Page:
BY STEVE COMUS
The closer one looks at the Dickinson Eclipse gas-operated semi-auto 12-gauge shotgun, the more there is to like. It is the kind of gun that has so many nice touches inside that a quick look at the outside really doesn’t do this model justice.
A close look at what makes it tick reveals that someone was thinking when he mapped out the Eclipse. In addition to having the right things in the right places, the Eclipse has those things made out of the right stuff. I guess that’s why Dickinson gave it its name – it does eclipse designs and executions of the past.
For example, the Eclipse digests an extremely wide range of loads, all the way from ¾-ounce to 1¾ ounces. That’s a whole lot of options and not easy for semi-autos. Most can handle the heavy stuff and generally they can operate with one-ounce loads. But to handle the really light loads for one shot and then go to the heaviest on the next shot is something to think about.
There is no particular secret about how it does it. The answer is in the gas piston and the gas metering mechanism under the barrel. Basically, the gun operates at the pressures of the light loads, but bleeds off excess gas from the heavier loads.
Although this is nothing really new, what is interesting is the way the Eclipse does it. Frankly, the piston is the best I have ever seen. It is made of steel with a steel ring and fits snugly in the cylinder beneath the barrel. The design and fit of the piston are crucial in making this gun operate so well.
The Eclipse has an aluminum receiver for weight reduction, so the lock-up of the bolt to the barrel is steel-to-steel by way of a polished rear barrel extension.
Several things stand out here. First, the extension is long enough to align barrel and bolt just right, which not only contributes to smooth functioning, but also extends the operational lifetime of the action.
The extractor is a hardened pin type of protuberance in the rear of the long barrel extension, which means there is nothing to come loose or bend from extensive use. Nice.
A quick look along the magazine tube when the forend is removed tells another exciting story. It starts with an ample bolt-return spring that goes from the action at the rear to the back of the twin operating bar collar. The bolt, then, is returned via pressure from the return spring onto the rear of the collar. One note here: the twin action bars are welded to the collar – very strong.
Older designs had the bolt return spring behind the action, extending into the stock. They work fine, but the stock must be removed to clean them when they get gunky. With the spring up-front and accessible, it is easy to keep gunk from forming in the first place, and it is easy to clean whenever that is necessary.
Twin action bars speak for themselves – they push back uniformly and squarely, again keeping everything aligned during the dynamic impulses from the shots. But there is more. A round, knurled and threaded nut screws into place, holding the gas system housing in-place, once the barrel is attached to the receiver.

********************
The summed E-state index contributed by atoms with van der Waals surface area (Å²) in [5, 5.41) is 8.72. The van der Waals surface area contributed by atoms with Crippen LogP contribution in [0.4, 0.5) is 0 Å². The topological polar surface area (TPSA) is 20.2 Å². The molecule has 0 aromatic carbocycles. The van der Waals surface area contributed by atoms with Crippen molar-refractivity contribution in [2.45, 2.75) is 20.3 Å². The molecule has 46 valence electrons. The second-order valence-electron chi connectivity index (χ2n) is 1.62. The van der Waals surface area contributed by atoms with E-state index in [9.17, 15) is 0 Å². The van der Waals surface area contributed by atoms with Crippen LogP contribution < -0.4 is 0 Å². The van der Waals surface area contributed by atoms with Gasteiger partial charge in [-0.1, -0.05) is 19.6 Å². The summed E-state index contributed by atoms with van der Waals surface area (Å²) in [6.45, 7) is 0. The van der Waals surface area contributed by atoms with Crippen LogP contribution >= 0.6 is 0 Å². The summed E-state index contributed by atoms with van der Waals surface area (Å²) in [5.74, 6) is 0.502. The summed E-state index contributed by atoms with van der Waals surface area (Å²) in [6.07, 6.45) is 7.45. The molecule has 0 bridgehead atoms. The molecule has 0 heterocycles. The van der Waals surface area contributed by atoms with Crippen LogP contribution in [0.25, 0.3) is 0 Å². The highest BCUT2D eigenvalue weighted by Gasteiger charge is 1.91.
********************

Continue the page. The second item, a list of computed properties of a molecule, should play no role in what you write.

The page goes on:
This is interesting because it locks the entire working mechanism in-place, meaning that the forward magazine nut only has to hold the forearm in-place, averting impulse pressures from pushing against the magazine nut itself. Translate that to mean the magazine nut will not tend to back off with use.
Trigger pull is delicious. Let-off is consistently right at 5 ¾ pounds. There is but a slight fore-travel and virtually no perceptible after-travel. This means that the trigger will not interfere with the shot and this is important. It is one characteristic that generally separates a good target gun from the rest.
The specific Eclipse in-hand wears a 28-inch barrel and is covered in Shadow Grass camo. The Eclipse is available in 26, 28 and 30-inch barrel lengths and a variety of stock types in both wood and synthetic. Wood models feature a quality checkered Turkish walnut stock and forend, while synthetic models are available in black or a choice of three camouflage patterns.
The contour and surface of the stock and forend make it easy to hold it, even with cold and wet hands. Stippling panels on both buttstock and forend are nice touches.
The ventilated rib on the barrel is made of steel and a single brass bead front sight is located just far enough aft of the muzzle to prevent it from being hammered when the gun is used in places like duck blinds. Sling swivels fore and aft are totally proper for a gun like this that is likely to be used both in waterfowling and wild turkey hunting.
The Eclipse offers a 4+1 magazine capacity (a duck plug can be inserted easily when the forend retaining nut is removed) and depending on configuration, weighs between 6.8 and 7 pounds. This is a fairly light gun, given its full-body size and intended uses.
Each new Eclipse Series model comes with five included mobile choke tubes (full, improved modified, modified, improved cylinder and cylinder) to cover the full gamut of sport shooting and hunting applications.
Length of pull is 14 ½ inches to a non-slip rubber buttpad. For me, that is perfect, and the gun comes up, right in the line of sight. The semi-humpback profile of the top of receiver allows a degree of forgiveness that is handy when considering the many different field positions from which a hardcore hunting shotgun is used.
The Eclipse points and swings naturally. This became obvious during repeated trips to the range where all manner of sporting clays presentations were encountered. The gun also worked fine on the skeet field.
What Dickinson has done with the Eclipse is to pack a passel of features into a single gun that is ready to take on about any kind of hunting that a smoothbore shotgun is likely to see. Great value.